Byron Pitts, CBS news correspondent and 60 Minutes contributor, is a Catholic school champion.
Mr. Pitts grew up in East Baltimore, the youngest of three children, and he struggled mightily in school. By the time he was in second grade, his mother -- a strong, disciplined woman of deep faith -- saw that he was not getting the attention he needed in public school and moved him to St. Katherine’s, a Catholic school.
Of that school, Mr. Pitts writes in his book Step Out on Nothing, “Most of the teachers were nuns. They treated me well. The strict discipline only seemed like an extension of [my mother’s] rules. It was actually comforting to be in a school where nearly everyone was afraid of breaking the rules. There were never any more than 12 to 15 kids in a class. …There was a great emphasis on prayer and discipline. Reading, writing, and arithmetic seemed like second tier priorities…in this new environment, being polite was no longer enough to get by” (23).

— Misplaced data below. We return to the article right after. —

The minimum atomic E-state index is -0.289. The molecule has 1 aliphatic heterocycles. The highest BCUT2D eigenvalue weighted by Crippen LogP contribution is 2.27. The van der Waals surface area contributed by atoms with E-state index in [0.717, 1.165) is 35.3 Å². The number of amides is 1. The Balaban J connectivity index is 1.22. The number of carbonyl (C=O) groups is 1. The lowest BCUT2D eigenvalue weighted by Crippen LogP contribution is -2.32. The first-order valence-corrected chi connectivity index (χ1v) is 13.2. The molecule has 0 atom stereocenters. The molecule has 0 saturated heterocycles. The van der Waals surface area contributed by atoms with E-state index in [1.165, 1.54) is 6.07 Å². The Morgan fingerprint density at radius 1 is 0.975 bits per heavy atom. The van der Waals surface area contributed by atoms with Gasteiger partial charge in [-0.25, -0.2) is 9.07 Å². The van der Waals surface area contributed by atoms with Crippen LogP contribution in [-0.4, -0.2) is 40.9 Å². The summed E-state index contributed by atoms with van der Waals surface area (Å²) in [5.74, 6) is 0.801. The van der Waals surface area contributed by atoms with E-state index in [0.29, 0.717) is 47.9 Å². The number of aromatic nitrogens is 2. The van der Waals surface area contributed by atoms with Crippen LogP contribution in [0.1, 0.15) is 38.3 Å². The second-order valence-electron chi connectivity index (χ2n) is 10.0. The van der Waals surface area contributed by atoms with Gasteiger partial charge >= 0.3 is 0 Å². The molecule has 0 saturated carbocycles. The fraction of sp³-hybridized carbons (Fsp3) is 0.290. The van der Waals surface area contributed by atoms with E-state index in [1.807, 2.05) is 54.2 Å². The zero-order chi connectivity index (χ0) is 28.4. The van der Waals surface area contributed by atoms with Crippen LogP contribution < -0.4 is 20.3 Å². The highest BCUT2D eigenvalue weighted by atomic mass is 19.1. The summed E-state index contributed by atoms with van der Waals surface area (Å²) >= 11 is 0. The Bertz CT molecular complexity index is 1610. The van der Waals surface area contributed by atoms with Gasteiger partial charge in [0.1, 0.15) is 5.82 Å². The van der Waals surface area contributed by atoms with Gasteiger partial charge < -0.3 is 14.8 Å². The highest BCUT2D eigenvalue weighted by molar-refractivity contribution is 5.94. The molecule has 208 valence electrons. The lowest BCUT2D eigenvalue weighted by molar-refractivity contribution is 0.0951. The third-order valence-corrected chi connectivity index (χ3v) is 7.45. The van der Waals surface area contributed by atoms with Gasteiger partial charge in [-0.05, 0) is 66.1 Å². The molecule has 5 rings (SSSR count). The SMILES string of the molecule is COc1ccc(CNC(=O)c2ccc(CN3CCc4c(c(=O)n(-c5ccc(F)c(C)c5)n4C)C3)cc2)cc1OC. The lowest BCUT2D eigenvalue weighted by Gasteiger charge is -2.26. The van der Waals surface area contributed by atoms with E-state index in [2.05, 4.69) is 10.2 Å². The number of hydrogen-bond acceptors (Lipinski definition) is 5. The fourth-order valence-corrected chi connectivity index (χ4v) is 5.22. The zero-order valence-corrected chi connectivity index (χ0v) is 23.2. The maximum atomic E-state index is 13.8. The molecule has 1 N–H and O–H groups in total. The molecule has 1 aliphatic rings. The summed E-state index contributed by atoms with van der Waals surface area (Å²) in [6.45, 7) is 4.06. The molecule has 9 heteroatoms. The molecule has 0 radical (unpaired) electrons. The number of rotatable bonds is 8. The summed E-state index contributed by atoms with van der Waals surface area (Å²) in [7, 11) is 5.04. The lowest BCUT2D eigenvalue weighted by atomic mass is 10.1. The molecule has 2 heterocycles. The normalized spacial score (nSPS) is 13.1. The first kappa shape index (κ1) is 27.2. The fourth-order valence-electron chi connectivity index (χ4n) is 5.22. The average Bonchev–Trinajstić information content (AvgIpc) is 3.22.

Today Mr. Pitts is an energetic proponent of Catholic schools, serving as a member of Baltimore’s Archdiocesan Catholic School Board. He appreciates the sacrifices many parents have to make to send their kids to Catholic schools, saying, “My mother was a single parent, a social worker making a modest living. ... She had to borrow from friends and family, and there were times when other bills went unpaid so she could pay for my tuition. But I thank God that my mother had the courage of her convictions and knew the value of a Catholic education. … I thank God she made the choice she did."
Find Byron Pitts' book, Step Out On Nothing: How faith and family helped me conquer life's challenges, here.